Having halted on the track next to the South Farm, the Char B engaged the Panzer IV emerging form the South Wood with both its 47mm turret gun and 75mm hull gun, but failed to hit with both guns. At the same time the H35 on the track behind the South Farm turned into the farmyard (Tank C in the picture below) and squeezed off a 37mm round at the closest 38(t), hitting it but causing no damage.

The H35 at the supply dump also fired at the same target, with exactly the same result! Over on the French left flank, timely reinforcements arrived in the form of a SOMUA S35 medium tank (see picture below).

As it was crossing the North Ford, the S35’s commander spotted the two 38(t)s advancing north parallel to the river. With very quick reactions, the commander fired a 47mm round at the closest German tank, hitting it and watching it start to burn furiously (the S35, firing on the move at the the 38(t), also moving behind cover, needed a D6 roll of 5 or 6 to hit; once hit, a 2D6 roll of 9 would have been enough to penetrate the German tank, but the S35 scored an 11, which started the 38(t) burning and put it out of action, as shown in the picture below).

At this stage in the game, the French had four tanks in action against the five the Germans had left. The positions of all of the forces at the end of Move 3 are shown below.

Move 4

Putting in place a plan to deal with the Char B, the Panzer III (Tank 3 in the picture above) turned sharp left and moved in behind the bushes and rocks on the German left flank (shown in the picture below). From this angle, the Char B was mostly hidden by vegetation, so the Panzer III’s shot at the French tank failed to hit. Over on the track, the Panzer IV (Tank 4 in the picture above) closed the range with the Char B, more to let the following German tanks exit the South Wood, and its shot against the Char B struck home but failed to cause any damage.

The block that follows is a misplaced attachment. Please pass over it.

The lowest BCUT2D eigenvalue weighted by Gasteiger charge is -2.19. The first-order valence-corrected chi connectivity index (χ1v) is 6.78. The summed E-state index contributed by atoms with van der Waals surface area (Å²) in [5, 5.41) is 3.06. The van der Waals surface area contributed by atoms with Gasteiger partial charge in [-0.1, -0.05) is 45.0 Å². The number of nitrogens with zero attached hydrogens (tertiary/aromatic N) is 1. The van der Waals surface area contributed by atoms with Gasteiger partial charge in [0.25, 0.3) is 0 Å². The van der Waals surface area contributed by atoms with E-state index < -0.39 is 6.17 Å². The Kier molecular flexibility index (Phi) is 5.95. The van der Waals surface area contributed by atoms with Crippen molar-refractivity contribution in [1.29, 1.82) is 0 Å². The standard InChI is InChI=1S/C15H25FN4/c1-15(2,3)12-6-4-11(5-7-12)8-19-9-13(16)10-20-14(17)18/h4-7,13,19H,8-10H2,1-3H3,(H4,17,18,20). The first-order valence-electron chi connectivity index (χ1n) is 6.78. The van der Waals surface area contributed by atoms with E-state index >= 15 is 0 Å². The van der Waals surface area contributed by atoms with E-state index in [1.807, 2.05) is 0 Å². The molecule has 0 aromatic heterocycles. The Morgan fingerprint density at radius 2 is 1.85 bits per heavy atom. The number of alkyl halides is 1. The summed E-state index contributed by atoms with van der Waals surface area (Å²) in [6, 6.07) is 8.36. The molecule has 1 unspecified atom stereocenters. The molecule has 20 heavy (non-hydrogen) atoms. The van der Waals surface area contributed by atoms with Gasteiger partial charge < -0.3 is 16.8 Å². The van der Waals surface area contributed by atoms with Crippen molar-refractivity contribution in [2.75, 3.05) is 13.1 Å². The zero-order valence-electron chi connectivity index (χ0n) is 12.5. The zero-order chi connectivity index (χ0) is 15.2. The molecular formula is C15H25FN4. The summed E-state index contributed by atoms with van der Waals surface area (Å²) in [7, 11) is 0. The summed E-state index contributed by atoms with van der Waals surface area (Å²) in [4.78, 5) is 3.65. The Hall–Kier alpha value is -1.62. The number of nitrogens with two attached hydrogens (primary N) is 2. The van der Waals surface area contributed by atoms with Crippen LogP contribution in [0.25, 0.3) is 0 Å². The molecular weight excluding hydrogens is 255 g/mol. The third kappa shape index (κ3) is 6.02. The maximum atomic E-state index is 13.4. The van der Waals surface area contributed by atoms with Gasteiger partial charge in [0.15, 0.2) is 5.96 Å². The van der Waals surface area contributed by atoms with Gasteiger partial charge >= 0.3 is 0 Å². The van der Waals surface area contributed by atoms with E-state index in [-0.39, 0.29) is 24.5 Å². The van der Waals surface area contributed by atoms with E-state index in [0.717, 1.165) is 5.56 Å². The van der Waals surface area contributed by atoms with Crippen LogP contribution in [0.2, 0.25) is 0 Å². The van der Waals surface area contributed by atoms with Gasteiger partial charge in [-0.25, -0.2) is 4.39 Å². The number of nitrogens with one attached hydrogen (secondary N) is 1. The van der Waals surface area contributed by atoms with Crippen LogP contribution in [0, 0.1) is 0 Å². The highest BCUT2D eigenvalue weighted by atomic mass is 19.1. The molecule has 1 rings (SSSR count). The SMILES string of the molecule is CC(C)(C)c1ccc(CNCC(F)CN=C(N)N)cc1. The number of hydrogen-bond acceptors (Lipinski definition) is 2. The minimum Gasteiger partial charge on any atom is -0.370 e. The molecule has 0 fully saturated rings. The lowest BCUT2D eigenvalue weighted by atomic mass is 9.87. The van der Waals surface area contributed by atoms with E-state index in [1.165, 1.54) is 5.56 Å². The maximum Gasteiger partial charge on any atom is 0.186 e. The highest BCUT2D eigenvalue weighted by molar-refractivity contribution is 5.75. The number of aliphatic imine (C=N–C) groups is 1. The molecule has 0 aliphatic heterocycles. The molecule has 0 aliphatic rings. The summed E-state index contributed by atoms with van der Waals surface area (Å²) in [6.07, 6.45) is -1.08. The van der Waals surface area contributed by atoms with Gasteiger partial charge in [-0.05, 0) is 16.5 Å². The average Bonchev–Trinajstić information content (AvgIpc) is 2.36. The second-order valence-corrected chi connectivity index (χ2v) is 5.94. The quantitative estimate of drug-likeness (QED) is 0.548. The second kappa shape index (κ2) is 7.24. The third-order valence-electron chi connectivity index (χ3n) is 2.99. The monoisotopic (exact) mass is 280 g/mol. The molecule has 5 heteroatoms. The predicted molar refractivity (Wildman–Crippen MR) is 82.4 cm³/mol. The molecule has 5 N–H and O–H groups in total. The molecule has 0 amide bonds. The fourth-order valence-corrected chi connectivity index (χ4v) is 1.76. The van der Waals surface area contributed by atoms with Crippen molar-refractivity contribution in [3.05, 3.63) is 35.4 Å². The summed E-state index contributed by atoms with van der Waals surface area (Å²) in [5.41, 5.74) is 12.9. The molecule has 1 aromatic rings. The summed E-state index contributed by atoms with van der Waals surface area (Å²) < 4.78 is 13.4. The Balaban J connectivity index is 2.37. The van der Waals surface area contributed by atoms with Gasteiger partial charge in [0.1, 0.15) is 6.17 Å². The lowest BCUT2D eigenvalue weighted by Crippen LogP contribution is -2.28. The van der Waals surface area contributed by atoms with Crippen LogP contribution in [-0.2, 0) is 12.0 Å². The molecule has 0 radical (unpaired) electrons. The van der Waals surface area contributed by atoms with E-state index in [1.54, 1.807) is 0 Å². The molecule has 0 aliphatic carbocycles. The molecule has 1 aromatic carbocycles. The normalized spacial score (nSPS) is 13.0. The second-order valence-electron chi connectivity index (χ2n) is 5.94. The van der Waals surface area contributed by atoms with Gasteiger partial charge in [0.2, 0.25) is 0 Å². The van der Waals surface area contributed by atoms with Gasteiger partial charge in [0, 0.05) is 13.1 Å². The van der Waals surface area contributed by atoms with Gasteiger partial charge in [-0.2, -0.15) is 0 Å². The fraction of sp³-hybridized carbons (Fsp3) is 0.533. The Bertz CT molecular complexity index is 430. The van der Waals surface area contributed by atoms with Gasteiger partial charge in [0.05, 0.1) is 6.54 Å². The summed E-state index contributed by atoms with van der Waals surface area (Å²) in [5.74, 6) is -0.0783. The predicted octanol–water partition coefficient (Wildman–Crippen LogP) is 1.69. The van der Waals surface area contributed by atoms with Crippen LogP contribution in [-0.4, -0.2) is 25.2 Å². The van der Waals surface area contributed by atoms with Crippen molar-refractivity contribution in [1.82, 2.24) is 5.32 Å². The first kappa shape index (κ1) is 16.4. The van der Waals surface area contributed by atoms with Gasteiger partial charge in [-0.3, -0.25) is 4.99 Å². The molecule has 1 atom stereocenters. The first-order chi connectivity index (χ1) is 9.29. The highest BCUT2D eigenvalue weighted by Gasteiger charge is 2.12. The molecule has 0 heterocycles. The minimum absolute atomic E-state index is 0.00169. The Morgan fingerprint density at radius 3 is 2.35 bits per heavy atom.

Meanwhile the latest 38(t) to arrive moved up next to its stablemate already in action against the H35s, closely followed by the Panzer II. Both 38(t)s fired at the H35 in the North Farm, one missing the small French tank and the other seeing its round hit with no effect. With the Panzer II having cleared the South Ford, a Panzerjager I tank destroyer now crossed the river into the South Wood.